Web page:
Even though the basic ideas behind gas metal arc welding (GMAW) haven’t changed in the past 70 years, the equipment, alloys, and technology used to make the arc have and continue to change. Even though these changes have made things easier, especially for new welders, there is still a lot to know about GMAW in order to do it well.

There are many things that go into making a good weld, so the more you know about the base metal, consumables, weld parameters, torch angle, and travel speed, the more likely it is that you’ll be able to make a good weld every time.

Find out the base material

The base metal is the best place for new welders to start. Important things to think about are the type of material, the thickness, and whether or not the metal is coated. The way the machine is set up, the type of filler metal, the shielding gas, and even which welding process to use will all affect the weld. Basically, everything starts with the building blocks. One of the most common things you might see is a fillet weld on mild steel. This article will show how to do this simple weld as an example.

Make sure your base material is ready to go. Some new welders skip this step because it takes time, but it’s important for getting the best weld possible.

First, use a degreaser or solvent to wipe down the surface.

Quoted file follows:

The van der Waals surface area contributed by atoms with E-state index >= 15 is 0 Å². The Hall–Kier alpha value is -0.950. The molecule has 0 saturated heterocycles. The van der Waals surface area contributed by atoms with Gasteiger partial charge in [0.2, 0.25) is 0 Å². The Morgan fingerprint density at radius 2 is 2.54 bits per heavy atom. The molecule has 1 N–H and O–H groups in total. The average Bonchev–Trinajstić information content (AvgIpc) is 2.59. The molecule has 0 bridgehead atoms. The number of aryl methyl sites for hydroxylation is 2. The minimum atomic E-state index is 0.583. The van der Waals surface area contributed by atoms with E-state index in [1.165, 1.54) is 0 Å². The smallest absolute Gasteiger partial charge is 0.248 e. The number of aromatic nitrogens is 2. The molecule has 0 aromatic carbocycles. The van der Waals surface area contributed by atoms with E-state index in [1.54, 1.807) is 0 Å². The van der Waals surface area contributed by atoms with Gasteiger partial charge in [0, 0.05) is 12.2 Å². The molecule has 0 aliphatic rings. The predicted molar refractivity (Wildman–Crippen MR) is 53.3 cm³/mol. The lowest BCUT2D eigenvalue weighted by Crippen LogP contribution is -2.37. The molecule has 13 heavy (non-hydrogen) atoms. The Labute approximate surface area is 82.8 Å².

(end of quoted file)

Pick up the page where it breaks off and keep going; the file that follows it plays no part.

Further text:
Using a wire brush or grinder, keep cleaning the material to get rid of any dirt on the surface until the metal is clean.

Check the fit to make sure there aren’t too many gaps or that they are all the same size.

For GMAW to work, the machine needs a constant-voltage power supply set to direct-current electrode positive (DCEP). Some newer GMAW power sources are already set up this way, but if yours isn’t, you’ll need to change it to the right settings.

Choose a Metal Filler

After looking at the application, you need to choose a filler metal for GMAW. If you use the wrong wire, your weld might not be as strong as it could be, but how do you know which one works best? This choice will depend on how well the composition of the wire matches that of the base metal, how clean the metal is, and what kind of shielding gas will be used.

How thick the base material is will determine the size of the wire you choose. Going back to the fillet weld example with 14-gauge mild steel, ER70S-6 with a diameter between 0.035 and 0.045 is a likely choice. The ER70S-6, which is also called S6, has more silicon than the ER70S-3 (S3). This makes it easier to clean when it gets dirty or rusty. But because the silicon brings impurities to the surface, this wire may form more silicon islands after the weld. If the metal you are working with is clean, the S3 might be a better choice.


Another thing to think about when using wire is making sure that its cast and helix are right. Having trouble understanding? Well, if you take a piece of wire that’s maybe 2 feet long and throw it on the floor, the diameter of the circle it makes is the cast. The helix is the arc of a single strand of wire when it is flat, or how far it rises off a flat surface. Make sure your wire has a cast of at least 15 inches and a helix of less than 1 inch to make sure it feeds right. If you don’t do this, the wire may not always make contact with the inside of your torch. This can cause the contact tip to wear out early or even cause the arc to stop working, which will make you less productive.